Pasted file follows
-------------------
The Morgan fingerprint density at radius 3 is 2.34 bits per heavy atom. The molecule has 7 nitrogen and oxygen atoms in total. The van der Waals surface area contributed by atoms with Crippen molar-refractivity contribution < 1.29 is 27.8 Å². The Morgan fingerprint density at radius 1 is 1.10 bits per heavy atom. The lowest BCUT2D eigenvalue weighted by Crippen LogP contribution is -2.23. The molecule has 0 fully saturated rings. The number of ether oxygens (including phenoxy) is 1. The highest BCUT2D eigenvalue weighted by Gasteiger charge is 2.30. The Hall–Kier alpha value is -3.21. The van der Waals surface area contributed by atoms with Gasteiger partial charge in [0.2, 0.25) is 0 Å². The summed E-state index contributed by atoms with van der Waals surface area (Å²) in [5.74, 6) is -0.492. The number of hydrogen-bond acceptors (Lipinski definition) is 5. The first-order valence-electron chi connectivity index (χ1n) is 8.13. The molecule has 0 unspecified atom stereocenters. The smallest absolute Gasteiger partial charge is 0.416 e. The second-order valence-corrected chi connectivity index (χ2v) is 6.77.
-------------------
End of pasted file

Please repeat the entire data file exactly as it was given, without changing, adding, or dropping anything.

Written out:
The Morgan fingerprint density at radius 3 is 2.34 bits per heavy atom. The molecule has 7 nitrogen and oxygen atoms in total. The van der Waals surface area contributed by atoms with Crippen molar-refractivity contribution < 1.29 is 27.8 Å². The Morgan fingerprint density at radius 1 is 1.10 bits per heavy atom. The lowest BCUT2D eigenvalue weighted by Crippen LogP contribution is -2.23. The molecule has 0 fully saturated rings. The number of ether oxygens (including phenoxy) is 1. The highest BCUT2D eigenvalue weighted by Gasteiger charge is 2.30. The Hall–Kier alpha value is -3.21. The van der Waals surface area contributed by atoms with Gasteiger partial charge in [0.2, 0.25) is 0 Å². The summed E-state index contributed by atoms with van der Waals surface area (Å²) in [5.74, 6) is -0.492. The number of hydrogen-bond acceptors (Lipinski definition) is 5. The first-order valence-electron chi connectivity index (χ1n) is 8.13. The molecule has 0 unspecified atom stereocenters. The smallest absolute Gasteiger partial charge is 0.416 e. The second-order valence-corrected chi connectivity index (χ2v) is 6.77.